“Records are popular too” Al chirps in.  I know he’s being sarcastic.  This is a sore point for him; calling records ‘vinyl’ or ‘vinyls’ drives him nuts. Maybe this has gone over Moshe’s head I think to myself.

“They were very popular at the store when we were in the U-District” Moshe continues.

“I think we helped bring records back into prominence” Al says.

“I think the real major issue” says Moshe “was that we weren’t able to turn our inventory over enough because of our cash flow issues; to keep some of the regular customers. They would come one day and then come a week later (and that wasn’t always the case) we had some weekly customers but it wasn’t on a consistent basis”.

“Al and I had these monthly meetings where we both got really stoned” Moshe tells me. “I had to tell Al that unfortunately we had a budget, because we had to pay the rent and we had to do this and that. So I put a budget on Al for what we could buy, and that was a struggle because we couldn’t get everything we wanted and we were buying things coming in off the street”.

“We should have bought more used records” Al admits. “ I used to go out-of-state and buy records. That’s one of the things that kept the store going for years because we had vinyl that other people didn’t have.  I hate to use the word vinyl, it’s RECORDS. You know what I really hate? The word ‘vinyls’ People who say ‘vinyls‘ are morons” Al says with conviction.  “Ask Mike Nipper about that. He has an epileptic seizure if he hears that word  ‘vinyls’. Millennials use that expression.  Millennials are morons anyway.”

I tell them that once in an article I referred to ‘a chunk of polychloride vinyl on a press’.

That’s a record!” snaps Al

“No I didn’t call it a record because it was a glob pressed into a record.

Moshe says “In my previous job I was with a company that was making equipment and I bought a lot of vinyl. But that was actual vinyl. I tried to put it on my record player but nothing played!”

“I just want to say a couple of things” Al announces.  “We sold more copies of The Small Faces compilation The Darlings of Wapping Wharf Launderette.  We sold 400 copies of that double CD compilation. We sold more in Seattle than any English record store. That compilation sold like Nirvana’s ‘Nevermind’. It was over a period of years, but that was incredible. It’s because there were three or four bands in Seattle that covered The Small Faces. The Small Faces are extremely popular in Seattle and that’s very unusual in any city.  It was mostly The Faces, but people who like The Small Faces are more specialists and this is an area (the northwest) where they apparently had a large fan base, It was part of the zeitgeist and it’s unbelievable. When you talk about The Faces ‘ehhhhh’  but when you talk about The Small Faces. ‘Brilliant! Genius!’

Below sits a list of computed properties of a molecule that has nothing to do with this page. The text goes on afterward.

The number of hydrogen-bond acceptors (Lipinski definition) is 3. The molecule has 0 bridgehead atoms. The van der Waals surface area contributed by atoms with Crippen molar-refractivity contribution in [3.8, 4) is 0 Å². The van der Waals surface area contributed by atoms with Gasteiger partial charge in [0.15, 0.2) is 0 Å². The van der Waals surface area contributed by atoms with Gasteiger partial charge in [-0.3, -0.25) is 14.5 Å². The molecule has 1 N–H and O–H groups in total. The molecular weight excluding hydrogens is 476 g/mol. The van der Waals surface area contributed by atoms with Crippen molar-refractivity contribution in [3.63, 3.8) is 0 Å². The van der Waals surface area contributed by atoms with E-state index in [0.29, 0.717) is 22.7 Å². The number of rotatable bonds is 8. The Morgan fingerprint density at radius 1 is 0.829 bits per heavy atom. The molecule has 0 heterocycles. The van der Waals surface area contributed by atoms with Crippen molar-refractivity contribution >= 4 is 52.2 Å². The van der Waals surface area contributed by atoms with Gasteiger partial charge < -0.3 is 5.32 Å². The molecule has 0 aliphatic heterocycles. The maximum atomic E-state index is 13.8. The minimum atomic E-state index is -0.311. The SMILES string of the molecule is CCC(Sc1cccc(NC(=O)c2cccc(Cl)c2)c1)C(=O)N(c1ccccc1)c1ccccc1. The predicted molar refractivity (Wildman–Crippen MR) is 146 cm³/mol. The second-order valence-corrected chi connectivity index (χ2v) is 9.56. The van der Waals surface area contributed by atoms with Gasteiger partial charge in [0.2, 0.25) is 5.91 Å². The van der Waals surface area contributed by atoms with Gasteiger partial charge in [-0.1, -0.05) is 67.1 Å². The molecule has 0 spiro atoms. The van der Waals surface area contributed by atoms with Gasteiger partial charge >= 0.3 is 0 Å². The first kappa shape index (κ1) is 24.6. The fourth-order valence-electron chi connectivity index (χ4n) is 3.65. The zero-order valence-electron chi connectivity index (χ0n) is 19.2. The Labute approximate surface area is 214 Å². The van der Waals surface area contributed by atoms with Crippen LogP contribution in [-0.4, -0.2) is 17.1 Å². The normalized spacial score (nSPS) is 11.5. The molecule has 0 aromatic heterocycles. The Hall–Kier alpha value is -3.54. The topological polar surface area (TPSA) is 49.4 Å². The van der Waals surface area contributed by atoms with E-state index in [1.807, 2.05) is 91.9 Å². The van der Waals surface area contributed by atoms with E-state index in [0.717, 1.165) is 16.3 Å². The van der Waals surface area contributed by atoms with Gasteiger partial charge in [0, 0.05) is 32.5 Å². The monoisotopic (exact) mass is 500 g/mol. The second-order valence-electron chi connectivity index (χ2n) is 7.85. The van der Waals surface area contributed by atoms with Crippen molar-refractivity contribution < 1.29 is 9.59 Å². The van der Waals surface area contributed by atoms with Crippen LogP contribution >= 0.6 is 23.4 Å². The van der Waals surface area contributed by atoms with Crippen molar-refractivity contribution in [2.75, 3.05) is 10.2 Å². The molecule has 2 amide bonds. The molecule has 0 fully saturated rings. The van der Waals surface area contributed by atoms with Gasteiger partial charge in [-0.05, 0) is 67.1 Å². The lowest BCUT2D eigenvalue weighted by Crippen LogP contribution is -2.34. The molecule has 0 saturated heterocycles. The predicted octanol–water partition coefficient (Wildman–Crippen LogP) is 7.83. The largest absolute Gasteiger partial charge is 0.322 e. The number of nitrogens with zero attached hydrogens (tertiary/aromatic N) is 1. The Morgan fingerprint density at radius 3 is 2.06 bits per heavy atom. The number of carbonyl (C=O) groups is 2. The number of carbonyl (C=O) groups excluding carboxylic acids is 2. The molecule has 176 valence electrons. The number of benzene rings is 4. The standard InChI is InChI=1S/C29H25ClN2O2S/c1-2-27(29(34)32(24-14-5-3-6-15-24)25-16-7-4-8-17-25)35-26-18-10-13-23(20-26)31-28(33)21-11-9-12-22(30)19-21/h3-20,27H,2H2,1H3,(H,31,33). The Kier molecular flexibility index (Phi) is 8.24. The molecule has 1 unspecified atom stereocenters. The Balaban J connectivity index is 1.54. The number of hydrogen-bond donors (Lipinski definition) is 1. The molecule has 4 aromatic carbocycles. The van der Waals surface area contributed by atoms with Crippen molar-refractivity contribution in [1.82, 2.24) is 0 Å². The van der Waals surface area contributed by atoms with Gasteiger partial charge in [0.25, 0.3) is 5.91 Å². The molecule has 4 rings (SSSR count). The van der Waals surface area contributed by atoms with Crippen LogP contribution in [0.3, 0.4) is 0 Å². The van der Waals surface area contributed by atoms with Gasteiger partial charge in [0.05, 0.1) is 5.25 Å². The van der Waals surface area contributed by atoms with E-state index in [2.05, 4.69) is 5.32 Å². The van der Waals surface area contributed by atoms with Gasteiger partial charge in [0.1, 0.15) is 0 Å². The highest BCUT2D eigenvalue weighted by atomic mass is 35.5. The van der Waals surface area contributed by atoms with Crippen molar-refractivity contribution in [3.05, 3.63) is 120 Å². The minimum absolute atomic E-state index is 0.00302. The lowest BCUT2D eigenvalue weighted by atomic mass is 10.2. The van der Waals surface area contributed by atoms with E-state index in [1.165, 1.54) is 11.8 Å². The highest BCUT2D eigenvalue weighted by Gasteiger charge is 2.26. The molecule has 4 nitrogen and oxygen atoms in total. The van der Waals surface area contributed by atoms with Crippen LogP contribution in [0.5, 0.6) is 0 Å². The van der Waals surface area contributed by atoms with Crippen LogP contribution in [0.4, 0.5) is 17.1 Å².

.”Moshe talked to Steve Marriott once” Al says.

“Yeah, I talked to Marriott” Moshe says, adding “it was terrible. He was at the end of his life. He was really wasted”There’s a slight pause here because I know how big fans Al and I are of The Small Faces.  I assume Moshe is as well. It’s a bit unsettling thinking about his demise.

We move back to Al and Moshe’s story;

“People like Peter Buck would shop at the last store. We had a Garage and Psychedelic section that was all like Sundazed (a great reissue imprint) and other related labels. That stuff would fly out of there, because nobody had a garage/psych section. Maybe Satellite Records did”.

“Oh, they weren’t around then” Moshe reminds us.

“I know” Al says. But they were the only ones that would have anything comparable. They wound up in a whole different place. I don’t even want to talk about Scott. I actually got to know him later. He was really cool, He burned me a Tony Joe White box that I really treasure”

“We had the largest James Brown section that I’ve ever seen. We had every James Brown we could order. We’d order 36 of them at a time. We had 80 Johnny Cash albums at one time. That’s what made the store different.”

“What was that MTV show? The Real World? Al asks. “They came and filmed in our store. They filmed in our store because they heard we had all these James Brown records and a lot of other great records. They came and shot and they said if they wanted to use it  they’d let us know, but they didn’t. They promised us they’d send us the video but they never did.  So “Fuck You Real World! Fuck You MTV!  I Hate My MTV! 

I tell them occasionally late at night I will watch a bit of I Want My ‘80s

“I HATE THE 80s!” Al tells me abruptly. “I love The Jesus and Mary Chain. I love Echo and The Bunnymen and I love specific groups. But people used to come in the store-and this is where I used to get riled up- people would come in the store and ask ‘Where’s your 80s section?’ and I’d say ‘We file by category and music by genre’.

“That was the thing” says Moshe. “The way Al is talking now. Sometimes that could put people off”.

“But some people were down with that” says Al.  “I had a conversation with somebody the other day; that people have to pick one album by an artist that precludes the rest of the artists’ output. There are certain artists like The Kinks or Pink Floyd or The Beach Boys or Lou Reed or whoever…artists who’ve made multiple great albums, and you don’t have to pick one album. It’s so lazy-minded…like ‘what’s their greatest album?‘ Top 10 lists. Top 40 lists. Bullshit!

“But” says Moshe “Other record stores would tolerate opinions and…”

“But should the come to the store to buy one record?” Al counters.

Moshe responds by saying “Well if they’re giving me money to buy that one record…”

“But I sold a lot of those ‘one records‘ Al says.  “Obviously if it was Love it would be Forever Changes, but that doesn’t negate Love’s self titled album and and Da Capo and Four Sail. We had that conversation”

“Well one time we had a customer come in and say Love Lost is my favorite Love album” Moshe looks at Al “and you’re response was